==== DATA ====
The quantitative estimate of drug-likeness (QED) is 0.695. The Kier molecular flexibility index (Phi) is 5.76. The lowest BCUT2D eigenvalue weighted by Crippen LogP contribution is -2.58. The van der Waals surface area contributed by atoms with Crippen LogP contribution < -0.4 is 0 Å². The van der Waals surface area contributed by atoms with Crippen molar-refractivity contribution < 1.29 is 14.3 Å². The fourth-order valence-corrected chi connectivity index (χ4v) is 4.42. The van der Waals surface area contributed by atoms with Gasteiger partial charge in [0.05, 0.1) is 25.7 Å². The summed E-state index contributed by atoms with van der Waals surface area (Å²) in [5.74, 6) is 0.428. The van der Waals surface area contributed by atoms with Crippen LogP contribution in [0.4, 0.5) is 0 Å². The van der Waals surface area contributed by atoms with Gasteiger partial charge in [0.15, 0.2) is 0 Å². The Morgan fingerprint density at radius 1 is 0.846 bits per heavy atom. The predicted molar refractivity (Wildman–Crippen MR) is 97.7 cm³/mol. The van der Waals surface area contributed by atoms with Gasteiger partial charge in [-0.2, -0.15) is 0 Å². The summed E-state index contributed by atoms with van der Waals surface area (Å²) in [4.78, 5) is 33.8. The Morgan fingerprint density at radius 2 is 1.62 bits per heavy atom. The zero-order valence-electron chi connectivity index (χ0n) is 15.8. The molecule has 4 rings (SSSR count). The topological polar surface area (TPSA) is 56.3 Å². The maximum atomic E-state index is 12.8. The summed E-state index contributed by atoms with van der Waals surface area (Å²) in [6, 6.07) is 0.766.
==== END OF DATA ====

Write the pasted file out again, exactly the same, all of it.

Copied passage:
The quantitative estimate of drug-likeness (QED) is 0.695. The Kier molecular flexibility index (Phi) is 5.76. The lowest BCUT2D eigenvalue weighted by Crippen LogP contribution is -2.58. The van der Waals surface area contributed by atoms with Crippen LogP contribution < -0.4 is 0 Å². The van der Waals surface area contributed by atoms with Crippen molar-refractivity contribution < 1.29 is 14.3 Å². The fourth-order valence-corrected chi connectivity index (χ4v) is 4.42. The van der Waals surface area contributed by atoms with Gasteiger partial charge in [0.05, 0.1) is 25.7 Å². The summed E-state index contributed by atoms with van der Waals surface area (Å²) in [5.74, 6) is 0.428. The van der Waals surface area contributed by atoms with Crippen LogP contribution in [0.4, 0.5) is 0 Å². The van der Waals surface area contributed by atoms with Gasteiger partial charge in [0.15, 0.2) is 0 Å². The Morgan fingerprint density at radius 1 is 0.846 bits per heavy atom. The predicted molar refractivity (Wildman–Crippen MR) is 97.7 cm³/mol. The van der Waals surface area contributed by atoms with Gasteiger partial charge in [-0.2, -0.15) is 0 Å². The summed E-state index contributed by atoms with van der Waals surface area (Å²) in [4.78, 5) is 33.8. The Morgan fingerprint density at radius 2 is 1.62 bits per heavy atom. The zero-order valence-electron chi connectivity index (χ0n) is 15.8. The molecule has 4 rings (SSSR count). The topological polar surface area (TPSA) is 56.3 Å². The maximum atomic E-state index is 12.8. The summed E-state index contributed by atoms with van der Waals surface area (Å²) in [6, 6.07) is 0.766.